Tuesday, 15 December 2009

Thomas Hardy: 'A Christmas Ghost-Story'

The Christmas Truce of 1914 brought soldiers together in No-Man's-Land to exchange cigarettes and drinks, play football, sing hymns together, and talk about their families. Christmas is something of an embarrassment for those who wage war: the Tommies and Fritzes who climbed out of their trenches were acknowledging an authority higher than their own military leaders.

Thomas Hardy's 'A Christmas Ghost-Story' is a Boer War poem which sets in opposition the Christian message and the unChristian nature of war. Its publication was enough to outrage the Daily Chronicle, which, with an absence of self-awareness most kindly described as comical, chose Christmas Day, 1899, as the right time to denounce Hardy as a 'pacifist'.

A Christmas Ghost-Story

South of the Line, inland from far Durban,
A mouldering soldier lies---your countryman.
Awry and doubled up are his gray bones,
And on the breeze his puzzled phantom moans
Nightly to clear Canopus: 'I would know
By whom and when the All-Earth-gladdening Law
Of peace, brought in by that Man Crucified,
Was ruled to be inept, and set aside?
And what of logic or of truth appears
In tacking "Anno Domini" to the years?
Near twenty-hundred liveried thus have hied,
But tarries yet the Cause for which He died.'
    Christmas Eve, 1899.

Hardy later allowed the poem to be republished in an anti-war periodical. Quite what the Church made of it, one can only guess, but the poet was not content to leave the matter there. Two months later he reported a conversation with a 'religious man': 'I said, We the civilized world have given Christianity a fair trial for nearly 2000 years, & it has not yet taught countries the rudimentary virtue of keeping peace.'

Yet 'A Christmas Ghost-Story' is a problematic poem. Hardy's prosopopoeia, by which he forces his own political views into the mouth of a dead soldier, is ethically dubious. Compare McCrae's 'In Flanders Fields', from the Great War: McCrae, like Hardy, claims to speak for the dead ('We are the Dead'), yet he burdens them with the argument that the war should be fought to the bitter end lest 'ye break faith with us who die'. Both poems are propaganda, one against war, and one for it, and both enlist the authority of the dead soldier (or soldiers) to protect their own agenda from attack. After all, who would dare argue against those who have made the ultimate sacrifice?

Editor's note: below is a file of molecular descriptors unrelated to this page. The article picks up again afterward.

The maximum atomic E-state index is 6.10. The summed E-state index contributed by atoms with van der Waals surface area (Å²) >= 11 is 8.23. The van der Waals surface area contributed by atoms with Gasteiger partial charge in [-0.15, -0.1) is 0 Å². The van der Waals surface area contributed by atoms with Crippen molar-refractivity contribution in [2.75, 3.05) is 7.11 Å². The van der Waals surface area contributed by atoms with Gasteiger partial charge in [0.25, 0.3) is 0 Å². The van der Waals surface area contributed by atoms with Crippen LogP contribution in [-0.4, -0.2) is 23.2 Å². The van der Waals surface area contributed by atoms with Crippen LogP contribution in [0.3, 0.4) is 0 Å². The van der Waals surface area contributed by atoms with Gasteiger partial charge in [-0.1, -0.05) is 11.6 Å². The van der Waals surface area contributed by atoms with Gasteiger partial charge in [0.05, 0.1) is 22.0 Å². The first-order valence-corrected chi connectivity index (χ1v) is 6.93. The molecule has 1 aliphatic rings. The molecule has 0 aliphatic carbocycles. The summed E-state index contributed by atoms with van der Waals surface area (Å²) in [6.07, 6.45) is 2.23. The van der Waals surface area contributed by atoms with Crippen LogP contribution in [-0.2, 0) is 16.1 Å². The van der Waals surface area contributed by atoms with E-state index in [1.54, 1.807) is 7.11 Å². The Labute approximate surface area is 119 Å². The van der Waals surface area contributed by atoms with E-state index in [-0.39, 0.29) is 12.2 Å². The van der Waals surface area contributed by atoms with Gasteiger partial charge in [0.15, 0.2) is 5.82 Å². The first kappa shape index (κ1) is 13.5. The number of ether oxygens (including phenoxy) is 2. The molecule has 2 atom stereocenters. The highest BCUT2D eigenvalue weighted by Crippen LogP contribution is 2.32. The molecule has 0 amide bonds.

1. This one suits me. I quite like the details ("Awry and doubled up"; "Nightly to clear Canopus"; the last two lines and more). But "prosopopoeia"? Yowie! Since I have no idea what that is, let me just mention a couple of things triggered by your heavy-handed sentence condemning Hardy...

    The speaker is a "puzzled phantom," not a soldier specifically bemoaning his unfair death. Nor does he say "we" as in your contrasting poem. I think our phantom speaks only for himself, as he questions the 2000-year failure of the Christian Peace Initiative. He makes no specific charges against governments or individuals (however implicit), nor does he rail against organized religion; he is simply puzzled, wondering about the well-evident lack of progress on the Peace front, 2000 years and counting. Christ died for that cause, and Man has failed him yet again...

    While Hardy may have been anti-religious, I'd say this poem does not sneer, but only observes quietly and sadly, speaking Truth to Power.

  2. Ed, his questions are obviously rhetorical, and the word 'puzzled' is a disguise. For example, 'And what of logic or of truth appears / In tacking "Anno Domini" to the years?" The question is, to all intents and purposes, a statement. And the poem ends with another statement. It is perfectly likely, of course, that some of the soldiers who died in South Africa held the views that Hardy attributes to his soldier; just as it is undeniable that many soldiers in France held the view attributed to dead soldiers by McCrae. But I maintain that the appropriation is gross. Imagine that a poet, today, put his or her opinions on Afghanistan into the mouth of a dead soldier. By what right?

  3. Now I'm the puzzled one. Aren't you denying poetry, drama, reality-based fiction, and any other format that allows the author to imagine, and speak, the words of once-living people--whether kings, outlaws, churchmen, mothers, soldiers, or other? To answer your question, I'd say that, yes, the poet can project his/her own words into the mouth of any dead person (even if it may be legally wiser to voice the long dead rather than the recent). Shakespeare, Browning, Eliot, Doctorow, and any biographer who puts a real subject in imagined scenes might object to your apparent contemptuous rejection.